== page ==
COBB COUNTY, Ga. — As most Metro Atlanta school districts enter the final week of classes, several are in the midst of discussions as COVID-19 restrictions and recommendations begin to loosen.
Thursday the Center for Disease Control lifted recommendations on masks for people who’ve already been vaccinated for the virus. That move led at least two metro school districts–Cobb and Marietta– lifting their mask restrictions.
The updated recommendations from the CDC came Saturday as they suggest schools should continue the procedures used throughout the year for students.
Here are the concerns the CDC cites:
- Students will not be fully vaccinated by the end of the 2020-2021 school year. Young people under 12 are not yet eligible for vaccination. Those between the ages of 12 and 15 became eligible for vaccination on May 12, 2021. Because people are not fully vaccinated until 2 weeks after their second dose of the Pfizer vaccine, students in this age group will not be fully vaccinated before the end of current school year.
- The time needed for schools to make systems and policy adjustments. Systems and policy adjustments may be required for schools to change mask requirements for students and staff while continuing to ensure the safety of unvaccinated populations.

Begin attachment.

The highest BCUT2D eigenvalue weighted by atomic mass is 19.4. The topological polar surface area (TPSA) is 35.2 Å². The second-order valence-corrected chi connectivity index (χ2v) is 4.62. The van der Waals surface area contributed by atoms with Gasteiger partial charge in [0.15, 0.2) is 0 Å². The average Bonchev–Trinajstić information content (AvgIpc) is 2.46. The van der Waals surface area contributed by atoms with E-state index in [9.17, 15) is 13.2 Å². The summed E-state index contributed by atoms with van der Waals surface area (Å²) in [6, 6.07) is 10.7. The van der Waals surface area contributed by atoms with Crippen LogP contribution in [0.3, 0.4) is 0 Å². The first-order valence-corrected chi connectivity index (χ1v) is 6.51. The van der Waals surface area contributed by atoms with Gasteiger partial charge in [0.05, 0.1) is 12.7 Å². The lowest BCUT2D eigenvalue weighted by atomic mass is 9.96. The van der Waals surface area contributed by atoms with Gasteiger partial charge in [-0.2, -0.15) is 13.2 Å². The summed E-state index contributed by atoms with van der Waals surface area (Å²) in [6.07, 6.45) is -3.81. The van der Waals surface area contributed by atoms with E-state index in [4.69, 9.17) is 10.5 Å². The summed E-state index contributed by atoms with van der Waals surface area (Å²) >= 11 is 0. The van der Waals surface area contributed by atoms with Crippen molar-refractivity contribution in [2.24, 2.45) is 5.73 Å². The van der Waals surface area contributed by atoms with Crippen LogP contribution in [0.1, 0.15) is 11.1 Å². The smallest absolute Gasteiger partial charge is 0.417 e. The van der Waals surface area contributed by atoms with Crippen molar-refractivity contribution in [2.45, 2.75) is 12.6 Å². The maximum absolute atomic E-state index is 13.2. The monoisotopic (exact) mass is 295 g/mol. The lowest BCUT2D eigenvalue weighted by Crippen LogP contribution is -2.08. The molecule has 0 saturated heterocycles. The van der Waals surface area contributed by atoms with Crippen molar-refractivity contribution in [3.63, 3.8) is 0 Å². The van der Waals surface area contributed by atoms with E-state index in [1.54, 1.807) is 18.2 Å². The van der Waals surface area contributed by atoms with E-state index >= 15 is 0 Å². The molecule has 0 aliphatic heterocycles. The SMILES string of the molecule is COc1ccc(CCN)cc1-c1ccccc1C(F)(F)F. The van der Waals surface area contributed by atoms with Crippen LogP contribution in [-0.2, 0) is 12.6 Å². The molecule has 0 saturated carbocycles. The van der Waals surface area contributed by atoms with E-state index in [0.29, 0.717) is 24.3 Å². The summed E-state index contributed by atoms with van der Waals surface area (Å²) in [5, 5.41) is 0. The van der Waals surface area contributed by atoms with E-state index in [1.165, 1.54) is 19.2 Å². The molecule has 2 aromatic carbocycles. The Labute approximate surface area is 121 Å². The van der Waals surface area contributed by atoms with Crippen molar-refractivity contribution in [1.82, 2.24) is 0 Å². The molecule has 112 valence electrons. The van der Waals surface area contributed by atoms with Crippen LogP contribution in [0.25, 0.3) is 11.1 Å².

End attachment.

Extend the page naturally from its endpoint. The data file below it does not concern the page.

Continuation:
Friday, Channel 2 Action News Cobb County Bureau Chief Chris Jose spoke with the frustrated Superintendent of Marietta’s school district, Dr. Grant Rivera. Rivera is still trying to figure out how his district can now enforce any rules now regarding masks. He worries that the last week of school will be totally based on an “honor system”.
“What’s hard–and I think candidly frustrating as a superintendent is that with that recommendation yesterday (Thursday), we got no guidance on how to implement it,” said Rivera.
Both Marietta and Cobb County schools told Jose they definitely plan on an optional mask plan for everyone when school returns in August.
Jose spoke with with Carianne Tucker who kept her three kids home this year for virtual learning. Tucker is planning on all three heading back to class for the upcoming year.
“I think where it gets dicey is when folks are not being honest their vaccination status, or they are signing waivers, and how to enforce it is going to be a little bit challenging,” said Tucker.